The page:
Tuesday’s Overlooked Films and/or Other A/V: Star Trek

In the late eighties, India had only one T.V. channel: The government owned and controlled Door Darshan. On weekdays, telecast was limited to a few hours, mostly in the evenings. Sundays were different though. One could watch programmes being beamed almost the entire day. Some of the serials were imported: Old Fox, Different Strokes, and of course, Star Trek.

Of late, I do not know why, but perhaps because the sun is scorching and the afternoons are very long, my thoughts keep returning to those Sunday mornings and especially to Star Trek. To the sensitive, emotional Dr. McCoy; to the emotions-tightly-under-control Mr. Spock; and to the oh-so-suave Captain James T. Kirk. [The way Shatner pronounced his name, you could virtually hear the dot after the T].

There was also the Russian Chekhov, to show that earth was one and the United States and the Soviet Union were pally-pally and part of the great galaxy. And, of course, the nominal Asian presence in Sulu. Though, some would argue that the treacherous Klingons in space were nothing but Russians with Japanese cast of features, these political analogies did not make an iota of difference to our enjoyment of the programme.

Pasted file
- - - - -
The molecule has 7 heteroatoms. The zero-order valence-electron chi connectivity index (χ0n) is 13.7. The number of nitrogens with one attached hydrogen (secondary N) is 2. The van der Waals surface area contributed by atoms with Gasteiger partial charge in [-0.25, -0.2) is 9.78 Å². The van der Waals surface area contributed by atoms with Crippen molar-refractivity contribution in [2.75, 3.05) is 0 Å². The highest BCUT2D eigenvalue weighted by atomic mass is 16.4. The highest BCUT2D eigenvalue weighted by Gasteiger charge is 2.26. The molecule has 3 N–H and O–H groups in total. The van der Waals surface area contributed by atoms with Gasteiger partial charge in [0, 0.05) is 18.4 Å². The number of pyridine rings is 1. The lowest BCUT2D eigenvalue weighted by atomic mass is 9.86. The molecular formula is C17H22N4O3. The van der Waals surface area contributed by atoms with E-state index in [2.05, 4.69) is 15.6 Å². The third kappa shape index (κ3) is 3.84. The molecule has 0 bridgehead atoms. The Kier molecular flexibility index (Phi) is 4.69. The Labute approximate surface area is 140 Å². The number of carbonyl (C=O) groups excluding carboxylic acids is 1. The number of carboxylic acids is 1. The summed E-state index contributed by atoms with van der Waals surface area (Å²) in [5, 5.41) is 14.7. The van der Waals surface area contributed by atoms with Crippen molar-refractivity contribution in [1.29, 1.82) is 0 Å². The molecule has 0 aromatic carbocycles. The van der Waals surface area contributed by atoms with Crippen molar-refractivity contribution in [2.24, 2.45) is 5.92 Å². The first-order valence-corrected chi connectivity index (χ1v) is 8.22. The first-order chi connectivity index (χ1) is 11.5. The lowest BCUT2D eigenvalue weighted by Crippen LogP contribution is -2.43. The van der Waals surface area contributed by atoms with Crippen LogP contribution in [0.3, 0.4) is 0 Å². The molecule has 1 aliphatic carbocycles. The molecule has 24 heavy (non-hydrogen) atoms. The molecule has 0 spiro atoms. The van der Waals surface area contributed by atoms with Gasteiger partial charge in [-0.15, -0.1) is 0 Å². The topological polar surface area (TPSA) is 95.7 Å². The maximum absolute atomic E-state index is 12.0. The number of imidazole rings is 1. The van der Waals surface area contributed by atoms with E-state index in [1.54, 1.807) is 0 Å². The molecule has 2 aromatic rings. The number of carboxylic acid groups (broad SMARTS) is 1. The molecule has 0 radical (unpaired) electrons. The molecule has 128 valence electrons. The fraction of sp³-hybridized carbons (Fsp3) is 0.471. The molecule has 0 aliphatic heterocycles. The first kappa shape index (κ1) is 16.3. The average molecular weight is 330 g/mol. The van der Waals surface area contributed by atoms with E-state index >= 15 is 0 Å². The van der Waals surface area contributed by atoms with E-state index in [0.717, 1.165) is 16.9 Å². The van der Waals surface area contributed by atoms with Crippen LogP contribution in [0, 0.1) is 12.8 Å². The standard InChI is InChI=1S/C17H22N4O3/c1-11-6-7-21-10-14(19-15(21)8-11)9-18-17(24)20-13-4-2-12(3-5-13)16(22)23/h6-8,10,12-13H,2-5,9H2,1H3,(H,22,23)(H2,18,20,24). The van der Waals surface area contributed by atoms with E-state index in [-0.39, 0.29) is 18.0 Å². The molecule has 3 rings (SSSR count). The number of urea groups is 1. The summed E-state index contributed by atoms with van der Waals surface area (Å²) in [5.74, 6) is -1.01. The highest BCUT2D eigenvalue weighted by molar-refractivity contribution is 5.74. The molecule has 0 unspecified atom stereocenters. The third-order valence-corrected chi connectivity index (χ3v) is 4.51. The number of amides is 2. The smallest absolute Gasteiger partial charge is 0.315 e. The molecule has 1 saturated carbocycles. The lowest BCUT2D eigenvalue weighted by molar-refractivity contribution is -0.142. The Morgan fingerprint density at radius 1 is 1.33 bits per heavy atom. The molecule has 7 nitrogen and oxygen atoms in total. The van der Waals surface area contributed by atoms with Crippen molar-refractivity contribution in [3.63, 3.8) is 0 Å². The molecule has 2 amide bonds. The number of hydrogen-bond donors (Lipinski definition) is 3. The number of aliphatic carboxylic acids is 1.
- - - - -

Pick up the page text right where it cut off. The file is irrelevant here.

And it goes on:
There were others too like Scotty, and Lieutenant Uhura, and those poor Red-Shirts who seemed to exist only to die and bring up the body-count. Of course, there were those who snidely remarked that Dr. McCoy too seemed to be there only to declare people dead rather than to save their lives. Incidentally, I did not realise that “He is dead, Jim” had become such an iconic line till my lap-top started showing it whenever google chrome crashed.

 The Vulcan greeting was mandatory in school on Mondays and anybody who could do it with both hands was immediately deemed a Higher being. Furious whispers during classes meant that some point of the previous day’s episode was being debated. Phrases like ‘the final frontier’, ‘new worlds’, ‘where no man has gone before’ were used ad nauseam in literary compositions. And invariably, there would be a few Mr. Spocks in fancy dress competitions.